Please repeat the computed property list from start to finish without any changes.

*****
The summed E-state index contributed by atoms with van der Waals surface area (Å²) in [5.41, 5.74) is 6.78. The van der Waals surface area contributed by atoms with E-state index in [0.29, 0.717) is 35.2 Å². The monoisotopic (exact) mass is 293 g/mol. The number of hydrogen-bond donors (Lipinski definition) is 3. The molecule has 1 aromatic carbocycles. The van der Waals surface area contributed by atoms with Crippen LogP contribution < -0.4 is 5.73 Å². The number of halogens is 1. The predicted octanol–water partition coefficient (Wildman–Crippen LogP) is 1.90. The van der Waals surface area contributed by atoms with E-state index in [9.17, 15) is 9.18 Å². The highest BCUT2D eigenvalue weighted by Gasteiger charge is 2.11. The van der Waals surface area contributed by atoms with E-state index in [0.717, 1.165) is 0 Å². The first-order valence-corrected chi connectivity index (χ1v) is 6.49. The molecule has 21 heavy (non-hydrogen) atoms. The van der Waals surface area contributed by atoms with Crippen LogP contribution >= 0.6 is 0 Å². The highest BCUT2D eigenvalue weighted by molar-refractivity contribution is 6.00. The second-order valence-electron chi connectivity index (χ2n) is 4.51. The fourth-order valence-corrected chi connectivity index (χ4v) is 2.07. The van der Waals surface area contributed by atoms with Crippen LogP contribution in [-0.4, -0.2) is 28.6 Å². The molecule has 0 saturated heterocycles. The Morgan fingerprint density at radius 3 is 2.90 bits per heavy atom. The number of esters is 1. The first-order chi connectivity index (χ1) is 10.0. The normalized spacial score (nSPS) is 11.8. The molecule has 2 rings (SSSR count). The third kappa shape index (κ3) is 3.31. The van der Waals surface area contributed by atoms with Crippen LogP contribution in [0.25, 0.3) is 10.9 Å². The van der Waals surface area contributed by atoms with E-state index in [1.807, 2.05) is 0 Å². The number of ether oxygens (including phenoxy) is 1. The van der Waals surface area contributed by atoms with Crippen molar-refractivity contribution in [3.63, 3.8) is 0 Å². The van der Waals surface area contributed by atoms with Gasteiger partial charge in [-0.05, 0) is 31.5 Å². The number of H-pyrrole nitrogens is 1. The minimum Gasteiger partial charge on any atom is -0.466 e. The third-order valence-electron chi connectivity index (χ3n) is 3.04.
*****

The summed E-state index contributed by atoms with van der Waals surface area (Å²) in [5.41, 5.74) is 6.78. The van der Waals surface area contributed by atoms with E-state index in [0.29, 0.717) is 35.2 Å². The monoisotopic (exact) mass is 293 g/mol. The number of hydrogen-bond donors (Lipinski definition) is 3. The molecule has 1 aromatic carbocycles. The van der Waals surface area contributed by atoms with Crippen LogP contribution < -0.4 is 5.73 Å². The number of halogens is 1. The predicted octanol–water partition coefficient (Wildman–Crippen LogP) is 1.90. The van der Waals surface area contributed by atoms with E-state index in [9.17, 15) is 9.18 Å². The highest BCUT2D eigenvalue weighted by Gasteiger charge is 2.11. The van der Waals surface area contributed by atoms with E-state index in [0.717, 1.165) is 0 Å². The first-order valence-corrected chi connectivity index (χ1v) is 6.49. The molecule has 21 heavy (non-hydrogen) atoms. The van der Waals surface area contributed by atoms with Crippen LogP contribution >= 0.6 is 0 Å². The highest BCUT2D eigenvalue weighted by molar-refractivity contribution is 6.00. The second-order valence-electron chi connectivity index (χ2n) is 4.51. The fourth-order valence-corrected chi connectivity index (χ4v) is 2.07. The van der Waals surface area contributed by atoms with Crippen LogP contribution in [-0.4, -0.2) is 28.6 Å². The molecule has 0 saturated heterocycles. The Morgan fingerprint density at radius 3 is 2.90 bits per heavy atom. The number of esters is 1. The first-order chi connectivity index (χ1) is 10.0. The normalized spacial score (nSPS) is 11.8. The molecule has 2 rings (SSSR count). The third kappa shape index (κ3) is 3.31. The van der Waals surface area contributed by atoms with Crippen LogP contribution in [0.25, 0.3) is 10.9 Å². The van der Waals surface area contributed by atoms with E-state index in [1.807, 2.05) is 0 Å². The number of ether oxygens (including phenoxy) is 1. The van der Waals surface area contributed by atoms with Crippen molar-refractivity contribution in [3.63, 3.8) is 0 Å². The van der Waals surface area contributed by atoms with Gasteiger partial charge in [-0.05, 0) is 31.5 Å². The number of H-pyrrole nitrogens is 1. The minimum Gasteiger partial charge on any atom is -0.466 e. The third-order valence-electron chi connectivity index (χ3n) is 3.04.